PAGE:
Over the weekend I watched Jason Calacanis interview Fred Wilson for a segment in “This Week in Startups”. Fred Wilson is a principal at Union Square Ventures based in NYC. Jason Calacanis is an Internet entrepreneur and blogger.

Jason asked Fred what advice he’d give to entrepreneurs looking to garner investment capital from his firm. Fred’s response was for the entrepreneur to build a relationship with him and his partners 6 months ahead of the desired close date and “let us watch you execute”. For example, if the entrepreneur says that they will have an application in the Apple App store in three months the expectation is that the entrepreneur will execute accordingly. In other words, deliver on what you promise.

This comment reminded me so much about what makes a good leader, a good sales person, a good marketer, a good business person, a good team member, etc. It’s doing what you say you’re going to do.

And if you do what you say you’re going to do:

  • it attracts employees;
  • it attracts customers
  • it attracts attention;
  • it increases customer satisfaction;
  • it builds loyalty;
  • and it builds your brand value.

It’s not the big things that make the difference it’s all the little things added up. And it’s the little things that lead to bigger things.

It All Counts, and It Starts with the Little Things

Doing what you say you’re going to do could be related to something as seemingly inconsequential as promising to send through a document. But here’s the thing, every time you make a promise like that of sending a document and you deliver on your promise, it adds up. Whether the promise be to a colleague, a client, a stakeholder or even a third-party it’s important. And each of those times you deliver on your promise you build on the good-will and value from the previous follow-throughs. It’s how a pattern is formed and a good reputation is built.

Don’t Say “The Company” Did It, It’s Everybody

It’s important that any promise made by any individual in a company – regardless of whether it be to the market at large or a single individual internal to the company – is carried through.  Because even though the company is represented by a brand it’s the individual faces associated with the company, in the form of partners, board members and employees, that create the corporate image represented by the brand. So each and every person associated with your company needs to “do what they say they’re going to do”.  This can be broken down into three big buckets:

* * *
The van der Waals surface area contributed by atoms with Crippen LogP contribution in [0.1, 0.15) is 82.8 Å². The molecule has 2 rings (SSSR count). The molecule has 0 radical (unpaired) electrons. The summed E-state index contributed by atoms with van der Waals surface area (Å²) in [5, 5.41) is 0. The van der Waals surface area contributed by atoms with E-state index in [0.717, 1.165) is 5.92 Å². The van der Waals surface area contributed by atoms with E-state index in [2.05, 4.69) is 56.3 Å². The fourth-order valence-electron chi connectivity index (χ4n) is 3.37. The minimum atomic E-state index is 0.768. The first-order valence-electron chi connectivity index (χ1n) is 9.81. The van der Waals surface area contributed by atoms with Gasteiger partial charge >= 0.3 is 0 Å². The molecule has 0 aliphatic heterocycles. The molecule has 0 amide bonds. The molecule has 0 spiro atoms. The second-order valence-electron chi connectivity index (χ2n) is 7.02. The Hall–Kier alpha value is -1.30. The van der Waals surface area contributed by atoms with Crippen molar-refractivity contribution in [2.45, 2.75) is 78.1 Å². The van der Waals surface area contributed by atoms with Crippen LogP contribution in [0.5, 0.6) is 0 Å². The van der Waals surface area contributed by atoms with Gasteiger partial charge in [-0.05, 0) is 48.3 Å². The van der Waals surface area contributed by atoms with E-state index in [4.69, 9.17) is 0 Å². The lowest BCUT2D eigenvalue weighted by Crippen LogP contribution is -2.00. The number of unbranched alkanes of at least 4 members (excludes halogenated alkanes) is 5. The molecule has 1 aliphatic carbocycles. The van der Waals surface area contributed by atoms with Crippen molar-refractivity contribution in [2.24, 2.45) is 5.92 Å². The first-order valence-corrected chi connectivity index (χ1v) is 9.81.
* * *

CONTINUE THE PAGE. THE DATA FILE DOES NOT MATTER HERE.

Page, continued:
1. It starts at the top – the CEO should be setting the example for delivering on promises.
  2. A “say it & do it” culture – an environment should be fostered where every one in the company understands that saying something is going to be done is understood as a promise. Further, everyone should comprehend that whether or not a promise is fulfilled affects the corporate brand in a positive or negative manner respectively.
  3. Accountability – if something promised isn’t done then it needs to be recognized and dealt with in proportion to the severity and frequency of occurrence.

It Gives You a Competitive Advantage

A good business reputation and brand are what attracts people, customers and employees. It’s also what allows businesses to build loyalty, decrease attrition and build business value.

As a business you’re typically faced with competition. And doing what you say you’re going to do helps give you a competitive advantage. And the more you execute as promised, the greater the competitive advantage. Consequently, the more likely you’ll beat out competitors for such things as:

  • visibility;
  • customers;
  • employees;
  • capital/dollars;
  • air-time;
  • media exposure;
  • influence;

Own Up to Not Delivering on Your Promise

One last tip, if you can’t do – for whatever reason – what you said you were going to do: own up to it. Don’t pretend it didn’t happen, don’t ignore it, don’t brush it under the carpet. Guess what, people remember when someone promises something and doesn’t do it. They remember how it was handled and if it was ignored.

Everybody has bad days; everybody has days where they just couldn’t get done what was supposed to get done. But this should be the exception. And when exceptions occur they need to be recognized. Otherwise people lose faith in your word. If people lose faith in your word and you are representing a company it translates into a loss of trust in your company and a loss of credibility in the marketplace.

The Entire Interview

You can watch the whole interview here: Jason asks Fred the “What’s your advice to young entrepreneur who wants to get Fred Wilson’s firm to invest…?”question at minute 49 and the specific “let us watch you execute” response is delved into at minute 49:42.


As an aside, Fred’s blog is one to which I subscribe and full of insightful content. Although it’s geared for the tech startup world there is relevant information for a broad range of companies on financing and general management. He also runs this great “MBA Mondays” series with information that would be especially of interest to any SMB. You can take a look at recent posts here and subscribe here.